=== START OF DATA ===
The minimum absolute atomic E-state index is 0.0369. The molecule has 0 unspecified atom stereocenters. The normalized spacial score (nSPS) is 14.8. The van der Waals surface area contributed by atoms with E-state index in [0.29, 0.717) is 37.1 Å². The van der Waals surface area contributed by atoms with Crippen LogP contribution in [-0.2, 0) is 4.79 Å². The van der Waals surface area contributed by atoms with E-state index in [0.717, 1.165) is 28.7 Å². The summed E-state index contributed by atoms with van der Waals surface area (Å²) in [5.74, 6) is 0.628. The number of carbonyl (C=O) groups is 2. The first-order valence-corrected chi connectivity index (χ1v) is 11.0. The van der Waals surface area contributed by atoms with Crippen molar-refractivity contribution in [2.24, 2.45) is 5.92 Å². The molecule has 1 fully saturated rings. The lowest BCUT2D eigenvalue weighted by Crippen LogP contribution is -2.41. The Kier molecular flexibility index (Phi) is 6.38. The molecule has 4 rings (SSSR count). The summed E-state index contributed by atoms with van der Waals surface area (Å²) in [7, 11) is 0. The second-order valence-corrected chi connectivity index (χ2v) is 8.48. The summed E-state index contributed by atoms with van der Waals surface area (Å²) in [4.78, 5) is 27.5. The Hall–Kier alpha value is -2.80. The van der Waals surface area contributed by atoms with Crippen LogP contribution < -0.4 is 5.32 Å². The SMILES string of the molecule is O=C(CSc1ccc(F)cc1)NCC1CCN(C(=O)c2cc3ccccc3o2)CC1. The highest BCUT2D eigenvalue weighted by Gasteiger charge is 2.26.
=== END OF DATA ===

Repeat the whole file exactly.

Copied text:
The minimum absolute atomic E-state index is 0.0369. The molecule has 0 unspecified atom stereocenters. The normalized spacial score (nSPS) is 14.8. The van der Waals surface area contributed by atoms with E-state index in [0.29, 0.717) is 37.1 Å². The van der Waals surface area contributed by atoms with Crippen LogP contribution in [-0.2, 0) is 4.79 Å². The van der Waals surface area contributed by atoms with E-state index in [0.717, 1.165) is 28.7 Å². The summed E-state index contributed by atoms with van der Waals surface area (Å²) in [5.74, 6) is 0.628. The number of carbonyl (C=O) groups is 2. The first-order valence-corrected chi connectivity index (χ1v) is 11.0. The van der Waals surface area contributed by atoms with Crippen molar-refractivity contribution in [2.24, 2.45) is 5.92 Å². The molecule has 1 fully saturated rings. The lowest BCUT2D eigenvalue weighted by Crippen LogP contribution is -2.41. The Kier molecular flexibility index (Phi) is 6.38. The molecule has 4 rings (SSSR count). The summed E-state index contributed by atoms with van der Waals surface area (Å²) in [7, 11) is 0. The second-order valence-corrected chi connectivity index (χ2v) is 8.48. The summed E-state index contributed by atoms with van der Waals surface area (Å²) in [4.78, 5) is 27.5. The Hall–Kier alpha value is -2.80. The van der Waals surface area contributed by atoms with Crippen LogP contribution < -0.4 is 5.32 Å². The SMILES string of the molecule is O=C(CSc1ccc(F)cc1)NCC1CCN(C(=O)c2cc3ccccc3o2)CC1. The highest BCUT2D eigenvalue weighted by Gasteiger charge is 2.26.